No sooner had the vote been taken than some moderate Baptists were calling for a complete break with the SBC and the formation of a new hemisphere-wide Baptist denomination. Herbert Reynolds, Baylor University chancellor and Texas Baptist leader, immediately challenged Texans to use their size, energy and resources to become the center of "a possible Baptist Convention of the Americas." Reynolds insisted that since "there is not even the remotest possibility" of reconciliation with the fundamentalist-oriented SBC, Texas Baptists and other moderates should seek a new denominational identity.
These Texas actions compound the fragmentation that seems to have affected every segment of Southern Baptist life. While state conventions such as Virginia and Texas have completely redefined their relationship to the national SBC, many other conventions now give churches multiple options in designating their funds. The North Carolina state convention, for example, now offers four different plans. Moderate Baptist organizations such as the Alliance of Baptists and the Cooperative Baptist Fellowship provide funding for mission endeavors, theological education, publication and other activities. A Texas group known as Baptists Committed worked to bring about the changes in the state convention, and promises to continue efforts to unite "mainstream" Baptists (moderates) in new cooperative enterprises. Numerous Baptist colleges and universities, including Baylor, Furman, Wake Forest, Richmond, Samford and Carson-Newman, have redefined their relationships with state conventions, turning to self-perpetuating boards of trustees and away from direct convention control. Eight new seminaries, divinity schools or "Baptist houses" have been founded during the past decade.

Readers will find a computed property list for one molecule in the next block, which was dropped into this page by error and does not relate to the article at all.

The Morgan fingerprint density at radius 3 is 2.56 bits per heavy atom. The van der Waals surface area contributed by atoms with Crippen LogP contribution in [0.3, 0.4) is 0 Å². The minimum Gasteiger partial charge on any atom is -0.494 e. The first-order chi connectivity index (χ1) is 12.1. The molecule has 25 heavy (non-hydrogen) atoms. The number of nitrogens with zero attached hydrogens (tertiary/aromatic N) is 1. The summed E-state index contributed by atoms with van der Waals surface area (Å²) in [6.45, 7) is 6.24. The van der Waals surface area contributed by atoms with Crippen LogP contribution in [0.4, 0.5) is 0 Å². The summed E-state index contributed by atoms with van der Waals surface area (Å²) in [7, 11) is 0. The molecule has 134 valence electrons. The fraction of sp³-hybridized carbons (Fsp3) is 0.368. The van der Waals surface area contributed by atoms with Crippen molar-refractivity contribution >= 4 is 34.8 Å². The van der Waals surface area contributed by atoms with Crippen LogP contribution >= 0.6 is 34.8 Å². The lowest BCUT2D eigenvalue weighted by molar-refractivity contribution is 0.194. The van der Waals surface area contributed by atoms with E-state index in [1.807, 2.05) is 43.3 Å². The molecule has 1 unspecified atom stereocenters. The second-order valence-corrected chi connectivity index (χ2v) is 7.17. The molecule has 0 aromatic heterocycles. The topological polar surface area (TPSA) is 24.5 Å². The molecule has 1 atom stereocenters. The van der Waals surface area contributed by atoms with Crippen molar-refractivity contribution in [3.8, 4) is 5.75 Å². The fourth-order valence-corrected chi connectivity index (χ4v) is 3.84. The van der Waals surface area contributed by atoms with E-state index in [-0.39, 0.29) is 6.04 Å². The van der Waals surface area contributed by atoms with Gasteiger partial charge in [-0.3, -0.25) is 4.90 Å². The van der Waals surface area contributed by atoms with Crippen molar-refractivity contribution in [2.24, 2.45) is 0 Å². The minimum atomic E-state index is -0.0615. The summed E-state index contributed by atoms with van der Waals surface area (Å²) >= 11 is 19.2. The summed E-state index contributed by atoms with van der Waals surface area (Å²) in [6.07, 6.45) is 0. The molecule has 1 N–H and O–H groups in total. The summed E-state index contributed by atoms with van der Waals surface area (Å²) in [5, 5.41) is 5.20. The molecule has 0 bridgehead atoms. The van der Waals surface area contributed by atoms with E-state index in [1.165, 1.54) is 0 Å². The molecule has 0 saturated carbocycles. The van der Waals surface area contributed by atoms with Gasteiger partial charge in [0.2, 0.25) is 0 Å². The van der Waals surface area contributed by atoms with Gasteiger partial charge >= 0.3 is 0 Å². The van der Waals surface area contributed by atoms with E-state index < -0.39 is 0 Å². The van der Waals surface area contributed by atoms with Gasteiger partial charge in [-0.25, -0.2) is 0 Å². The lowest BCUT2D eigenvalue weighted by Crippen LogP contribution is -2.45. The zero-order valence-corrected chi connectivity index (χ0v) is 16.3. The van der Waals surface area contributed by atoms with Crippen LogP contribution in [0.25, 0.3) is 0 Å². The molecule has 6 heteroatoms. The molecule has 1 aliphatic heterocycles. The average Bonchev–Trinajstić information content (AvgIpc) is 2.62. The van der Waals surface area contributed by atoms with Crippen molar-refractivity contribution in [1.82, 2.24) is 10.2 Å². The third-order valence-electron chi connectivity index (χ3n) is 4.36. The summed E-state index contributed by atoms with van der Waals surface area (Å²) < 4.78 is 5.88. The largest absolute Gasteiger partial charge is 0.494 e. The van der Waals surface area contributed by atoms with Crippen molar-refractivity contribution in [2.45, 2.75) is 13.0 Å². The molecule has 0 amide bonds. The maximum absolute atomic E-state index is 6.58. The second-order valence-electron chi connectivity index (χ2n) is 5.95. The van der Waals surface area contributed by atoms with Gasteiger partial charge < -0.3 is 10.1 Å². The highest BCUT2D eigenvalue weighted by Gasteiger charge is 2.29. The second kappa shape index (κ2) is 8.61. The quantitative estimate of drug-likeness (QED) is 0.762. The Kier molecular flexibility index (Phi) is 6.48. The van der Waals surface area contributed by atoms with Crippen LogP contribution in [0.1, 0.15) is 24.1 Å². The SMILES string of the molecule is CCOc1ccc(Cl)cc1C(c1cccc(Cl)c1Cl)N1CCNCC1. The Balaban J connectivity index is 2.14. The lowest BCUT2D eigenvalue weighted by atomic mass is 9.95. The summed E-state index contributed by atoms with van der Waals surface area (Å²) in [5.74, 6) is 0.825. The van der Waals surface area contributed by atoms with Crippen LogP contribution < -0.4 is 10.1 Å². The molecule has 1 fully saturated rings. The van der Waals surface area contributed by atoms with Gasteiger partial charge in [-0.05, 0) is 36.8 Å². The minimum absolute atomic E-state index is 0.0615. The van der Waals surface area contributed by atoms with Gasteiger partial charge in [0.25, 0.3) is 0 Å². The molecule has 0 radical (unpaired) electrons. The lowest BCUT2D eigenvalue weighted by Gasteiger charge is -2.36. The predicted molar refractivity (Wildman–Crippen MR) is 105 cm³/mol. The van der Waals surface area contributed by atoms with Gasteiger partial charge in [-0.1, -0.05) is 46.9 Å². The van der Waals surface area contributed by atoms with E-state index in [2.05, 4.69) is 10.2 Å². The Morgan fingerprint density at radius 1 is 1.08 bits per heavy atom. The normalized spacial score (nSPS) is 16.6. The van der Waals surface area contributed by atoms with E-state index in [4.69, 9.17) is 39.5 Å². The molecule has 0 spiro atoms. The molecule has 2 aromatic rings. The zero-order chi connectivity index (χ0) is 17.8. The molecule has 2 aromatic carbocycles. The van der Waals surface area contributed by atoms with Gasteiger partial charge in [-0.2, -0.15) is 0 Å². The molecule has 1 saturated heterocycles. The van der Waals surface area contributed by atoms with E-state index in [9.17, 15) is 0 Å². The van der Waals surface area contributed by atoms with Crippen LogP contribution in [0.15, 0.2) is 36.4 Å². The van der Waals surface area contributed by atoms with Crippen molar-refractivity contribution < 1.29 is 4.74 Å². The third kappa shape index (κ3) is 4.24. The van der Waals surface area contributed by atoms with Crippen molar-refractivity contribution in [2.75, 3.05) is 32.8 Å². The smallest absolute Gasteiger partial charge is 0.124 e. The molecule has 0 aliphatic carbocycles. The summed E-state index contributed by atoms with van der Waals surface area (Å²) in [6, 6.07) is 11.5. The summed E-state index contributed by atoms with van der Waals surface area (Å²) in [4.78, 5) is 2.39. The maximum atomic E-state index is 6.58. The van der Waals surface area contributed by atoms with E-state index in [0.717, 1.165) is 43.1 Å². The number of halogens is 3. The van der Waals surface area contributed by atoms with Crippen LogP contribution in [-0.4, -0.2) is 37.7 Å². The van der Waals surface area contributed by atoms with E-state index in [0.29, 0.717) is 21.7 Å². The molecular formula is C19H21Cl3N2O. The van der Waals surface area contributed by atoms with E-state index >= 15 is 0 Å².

Given its size, energy and economic clout, the Baptist General Convention of Texas has the potential to unite many of these diverse subgroups, formally or informally, into a new Baptist entity. Thus religious Americans, who have watched the 20-year effort of fundamentalists to control America's largest Protestant denomination, may spend the next two decades watching it come apart.